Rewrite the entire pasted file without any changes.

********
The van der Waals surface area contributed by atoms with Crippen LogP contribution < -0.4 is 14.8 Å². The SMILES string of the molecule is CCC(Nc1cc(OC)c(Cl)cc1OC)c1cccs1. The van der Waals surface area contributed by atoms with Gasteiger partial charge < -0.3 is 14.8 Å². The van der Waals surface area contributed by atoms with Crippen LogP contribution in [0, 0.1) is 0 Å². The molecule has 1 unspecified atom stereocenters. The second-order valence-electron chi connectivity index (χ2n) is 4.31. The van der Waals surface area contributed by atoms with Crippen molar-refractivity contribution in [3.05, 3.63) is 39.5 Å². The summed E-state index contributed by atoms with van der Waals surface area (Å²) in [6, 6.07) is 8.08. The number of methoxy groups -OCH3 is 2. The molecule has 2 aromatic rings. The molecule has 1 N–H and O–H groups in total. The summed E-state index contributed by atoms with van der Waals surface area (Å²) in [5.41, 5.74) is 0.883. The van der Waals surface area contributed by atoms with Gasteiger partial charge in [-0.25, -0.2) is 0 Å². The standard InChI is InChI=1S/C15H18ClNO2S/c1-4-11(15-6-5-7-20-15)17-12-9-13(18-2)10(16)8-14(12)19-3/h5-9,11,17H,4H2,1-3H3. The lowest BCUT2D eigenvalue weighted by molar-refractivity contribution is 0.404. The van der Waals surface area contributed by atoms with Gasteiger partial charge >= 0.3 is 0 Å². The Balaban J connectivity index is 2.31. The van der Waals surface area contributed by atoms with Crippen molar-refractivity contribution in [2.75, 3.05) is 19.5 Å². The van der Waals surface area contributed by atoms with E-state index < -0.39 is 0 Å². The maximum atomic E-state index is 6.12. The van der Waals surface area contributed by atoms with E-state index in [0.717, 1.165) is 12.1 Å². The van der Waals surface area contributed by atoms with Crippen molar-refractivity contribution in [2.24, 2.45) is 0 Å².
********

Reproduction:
The van der Waals surface area contributed by atoms with Crippen LogP contribution < -0.4 is 14.8 Å². The SMILES string of the molecule is CCC(Nc1cc(OC)c(Cl)cc1OC)c1cccs1. The van der Waals surface area contributed by atoms with Gasteiger partial charge < -0.3 is 14.8 Å². The van der Waals surface area contributed by atoms with Crippen LogP contribution in [0, 0.1) is 0 Å². The molecule has 1 unspecified atom stereocenters. The second-order valence-electron chi connectivity index (χ2n) is 4.31. The van der Waals surface area contributed by atoms with Crippen molar-refractivity contribution in [3.05, 3.63) is 39.5 Å². The summed E-state index contributed by atoms with van der Waals surface area (Å²) in [6, 6.07) is 8.08. The number of methoxy groups -OCH3 is 2. The molecule has 2 aromatic rings. The molecule has 1 N–H and O–H groups in total. The summed E-state index contributed by atoms with van der Waals surface area (Å²) in [5.41, 5.74) is 0.883. The van der Waals surface area contributed by atoms with Gasteiger partial charge in [-0.25, -0.2) is 0 Å². The standard InChI is InChI=1S/C15H18ClNO2S/c1-4-11(15-6-5-7-20-15)17-12-9-13(18-2)10(16)8-14(12)19-3/h5-9,11,17H,4H2,1-3H3. The lowest BCUT2D eigenvalue weighted by molar-refractivity contribution is 0.404. The van der Waals surface area contributed by atoms with Gasteiger partial charge >= 0.3 is 0 Å². The Balaban J connectivity index is 2.31. The van der Waals surface area contributed by atoms with Crippen molar-refractivity contribution in [2.75, 3.05) is 19.5 Å². The van der Waals surface area contributed by atoms with E-state index < -0.39 is 0 Å². The maximum atomic E-state index is 6.12. The van der Waals surface area contributed by atoms with E-state index in [0.717, 1.165) is 12.1 Å². The van der Waals surface area contributed by atoms with Crippen molar-refractivity contribution in [2.24, 2.45) is 0 Å².